Navigating the complicated world of consumer rights can be confusing. In our experience, even retailers and manufacturers don't always understand what the rules are.
We've put together this comprehensive easy-access guide to help you understand your rights when you go shopping, and what to do when a product doesn't live up to expectations.
Australian Consumer Law (ACL) covers you when you're buying or paying for goods, just like it does for services. This guide explains the legal guarantees you have as a consumer, and how you can take action to resolve an issue.
Consumer guarantees apply to all purchases for personal and household use and cover:
- New and secondhand items
- Sale items
- Online purchases
- Gifts with proof of purchase, like a receipt or bank statement
Problems the ACL doesn't cover
Consumer guarantees won't apply if you:
- Bought the product before 1 January 2011
- Bought the product privately like at a garage sale
- Are re-selling or modifying the product as part of a business you're running
- Changed your mind or saw the product cheaper somewhere else
- Bought the product at auction where the auctioneer is acting as an agent for the seller
1. Contact the business
Before you take action, first contact the business and talk to them about your issue. Sometimes a call is all that's needed to fix the problem.
When you call the business, take notes on who you spoke to, what you discussed and the relevant dates. That means the conversation is recorded in case you need to refer to it later.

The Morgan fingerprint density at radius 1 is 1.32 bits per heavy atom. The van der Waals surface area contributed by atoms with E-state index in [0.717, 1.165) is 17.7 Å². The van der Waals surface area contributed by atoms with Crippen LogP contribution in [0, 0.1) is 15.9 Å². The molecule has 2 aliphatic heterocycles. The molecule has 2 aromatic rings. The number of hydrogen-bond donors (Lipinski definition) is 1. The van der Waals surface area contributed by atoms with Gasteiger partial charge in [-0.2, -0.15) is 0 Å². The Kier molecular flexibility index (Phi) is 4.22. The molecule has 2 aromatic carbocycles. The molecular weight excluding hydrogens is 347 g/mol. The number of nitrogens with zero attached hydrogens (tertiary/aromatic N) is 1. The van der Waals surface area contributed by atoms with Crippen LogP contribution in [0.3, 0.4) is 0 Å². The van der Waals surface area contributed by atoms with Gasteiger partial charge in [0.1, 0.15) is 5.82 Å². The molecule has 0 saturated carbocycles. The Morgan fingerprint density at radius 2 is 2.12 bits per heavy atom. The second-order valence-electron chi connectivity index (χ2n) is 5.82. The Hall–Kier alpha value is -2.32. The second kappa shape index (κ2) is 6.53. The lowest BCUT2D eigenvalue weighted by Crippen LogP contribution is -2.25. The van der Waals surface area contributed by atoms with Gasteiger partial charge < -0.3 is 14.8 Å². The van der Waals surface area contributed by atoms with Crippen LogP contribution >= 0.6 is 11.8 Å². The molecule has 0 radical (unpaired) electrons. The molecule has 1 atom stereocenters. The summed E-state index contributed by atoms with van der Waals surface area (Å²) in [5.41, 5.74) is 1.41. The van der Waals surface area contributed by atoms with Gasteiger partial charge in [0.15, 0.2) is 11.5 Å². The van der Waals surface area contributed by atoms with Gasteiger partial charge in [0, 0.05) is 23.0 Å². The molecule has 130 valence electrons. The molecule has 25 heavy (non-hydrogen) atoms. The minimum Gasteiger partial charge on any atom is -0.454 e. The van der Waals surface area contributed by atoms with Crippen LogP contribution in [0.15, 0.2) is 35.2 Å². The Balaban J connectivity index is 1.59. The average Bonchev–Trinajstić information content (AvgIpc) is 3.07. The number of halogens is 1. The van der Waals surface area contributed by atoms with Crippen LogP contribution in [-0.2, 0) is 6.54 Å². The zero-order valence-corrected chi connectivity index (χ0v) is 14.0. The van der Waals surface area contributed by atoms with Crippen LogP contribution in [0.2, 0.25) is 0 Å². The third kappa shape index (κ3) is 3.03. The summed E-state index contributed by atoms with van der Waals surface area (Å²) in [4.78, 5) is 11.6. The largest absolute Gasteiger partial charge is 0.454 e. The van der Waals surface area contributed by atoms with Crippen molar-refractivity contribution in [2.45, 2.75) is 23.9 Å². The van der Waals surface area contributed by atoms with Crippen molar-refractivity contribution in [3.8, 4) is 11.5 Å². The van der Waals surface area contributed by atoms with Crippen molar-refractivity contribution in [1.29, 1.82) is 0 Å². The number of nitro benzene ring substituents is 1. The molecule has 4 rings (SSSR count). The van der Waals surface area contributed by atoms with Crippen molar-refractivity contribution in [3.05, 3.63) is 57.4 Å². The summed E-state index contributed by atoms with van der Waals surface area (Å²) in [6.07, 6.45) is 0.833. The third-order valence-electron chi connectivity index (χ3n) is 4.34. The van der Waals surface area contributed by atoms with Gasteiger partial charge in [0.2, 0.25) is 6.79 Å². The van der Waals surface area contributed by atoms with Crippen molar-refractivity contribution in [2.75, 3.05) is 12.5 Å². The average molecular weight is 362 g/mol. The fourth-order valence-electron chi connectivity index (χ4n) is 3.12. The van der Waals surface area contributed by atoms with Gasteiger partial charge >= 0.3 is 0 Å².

When you contact the business, you should use key phrases to get your point across. Our email and phone templates can help you with advice on how structure your conversation with the business.
To find out if your specific problem is covered by consumer guarantees, follow the next steps in this guide.
2. Work out what kind of problem you have
The ACL sets out consumer guarantees which can help you address problems with something you bought. You can refer to these guarantees when you contact the business about your issue.
You're able to get a repair, replacement or refund if what you bought doesn't meet one of these guarantees. The remedy available depends on whether the problem is minor or major (see point 3).
Product isn't fit for purpose
Meaning: A product must be of acceptable quality and must be:
- Fit for its normal purpose
- Acceptable in appearance and finish
- Free of defects
- Safe and durable
Example: You bought an expensive blender but the blades snapped after a week. A blender won't work without blades, so this is a major problem.
Product doesn't match the description
Meaning: The product must match what's described on its label, packaging, advertisement or website.
Example: You visit an online store and order a blouse that's described as silk. When the item is delivered, you find that the blouse is made of polyester. The blouse doesn't match its description and you can ask for a full refund.
Product is significantly different from what you expected
Meaning: The product must match any sample or demonstration model shown to you.
Example: You walk into a showroom looking for white ceramic tiles. You go home and order the tiles you saw from their online store. The tiles delivered turn out to be green, so doesn't match the original sample.